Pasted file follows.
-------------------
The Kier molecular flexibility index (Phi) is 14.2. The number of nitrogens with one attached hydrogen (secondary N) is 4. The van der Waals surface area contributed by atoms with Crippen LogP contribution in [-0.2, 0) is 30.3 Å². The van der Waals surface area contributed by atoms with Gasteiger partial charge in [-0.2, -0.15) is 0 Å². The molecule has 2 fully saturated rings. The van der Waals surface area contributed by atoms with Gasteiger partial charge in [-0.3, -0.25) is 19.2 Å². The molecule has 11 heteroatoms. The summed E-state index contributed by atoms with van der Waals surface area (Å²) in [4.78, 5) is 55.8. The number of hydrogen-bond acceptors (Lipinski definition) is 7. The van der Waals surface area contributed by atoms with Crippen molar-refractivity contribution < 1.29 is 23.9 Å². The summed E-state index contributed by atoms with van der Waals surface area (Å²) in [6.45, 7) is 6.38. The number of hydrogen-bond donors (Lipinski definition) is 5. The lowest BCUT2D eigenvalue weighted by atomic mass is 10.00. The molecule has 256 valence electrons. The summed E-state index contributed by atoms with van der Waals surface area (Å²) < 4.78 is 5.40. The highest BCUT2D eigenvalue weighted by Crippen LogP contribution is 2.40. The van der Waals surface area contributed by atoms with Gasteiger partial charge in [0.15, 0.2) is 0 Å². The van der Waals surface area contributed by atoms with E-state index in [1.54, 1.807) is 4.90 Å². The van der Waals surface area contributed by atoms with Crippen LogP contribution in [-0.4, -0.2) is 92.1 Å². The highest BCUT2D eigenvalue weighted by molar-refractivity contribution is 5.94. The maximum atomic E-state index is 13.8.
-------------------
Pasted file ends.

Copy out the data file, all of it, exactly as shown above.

The Kier molecular flexibility index (Phi) is 14.2. The number of nitrogens with one attached hydrogen (secondary N) is 4. The van der Waals surface area contributed by atoms with Crippen LogP contribution in [-0.2, 0) is 30.3 Å². The van der Waals surface area contributed by atoms with Gasteiger partial charge in [-0.2, -0.15) is 0 Å². The molecule has 2 fully saturated rings. The van der Waals surface area contributed by atoms with Gasteiger partial charge in [-0.3, -0.25) is 19.2 Å². The molecule has 11 heteroatoms. The summed E-state index contributed by atoms with van der Waals surface area (Å²) in [4.78, 5) is 55.8. The number of hydrogen-bond acceptors (Lipinski definition) is 7. The van der Waals surface area contributed by atoms with Crippen molar-refractivity contribution < 1.29 is 23.9 Å². The summed E-state index contributed by atoms with van der Waals surface area (Å²) in [6.45, 7) is 6.38. The number of hydrogen-bond donors (Lipinski definition) is 5. The lowest BCUT2D eigenvalue weighted by atomic mass is 10.00. The molecule has 256 valence electrons. The summed E-state index contributed by atoms with van der Waals surface area (Å²) < 4.78 is 5.40. The highest BCUT2D eigenvalue weighted by Crippen LogP contribution is 2.40. The van der Waals surface area contributed by atoms with Gasteiger partial charge in [0.15, 0.2) is 0 Å². The van der Waals surface area contributed by atoms with E-state index in [1.54, 1.807) is 4.90 Å². The van der Waals surface area contributed by atoms with Crippen LogP contribution in [-0.4, -0.2) is 92.1 Å². The highest BCUT2D eigenvalue weighted by molar-refractivity contribution is 5.94. The maximum atomic E-state index is 13.8.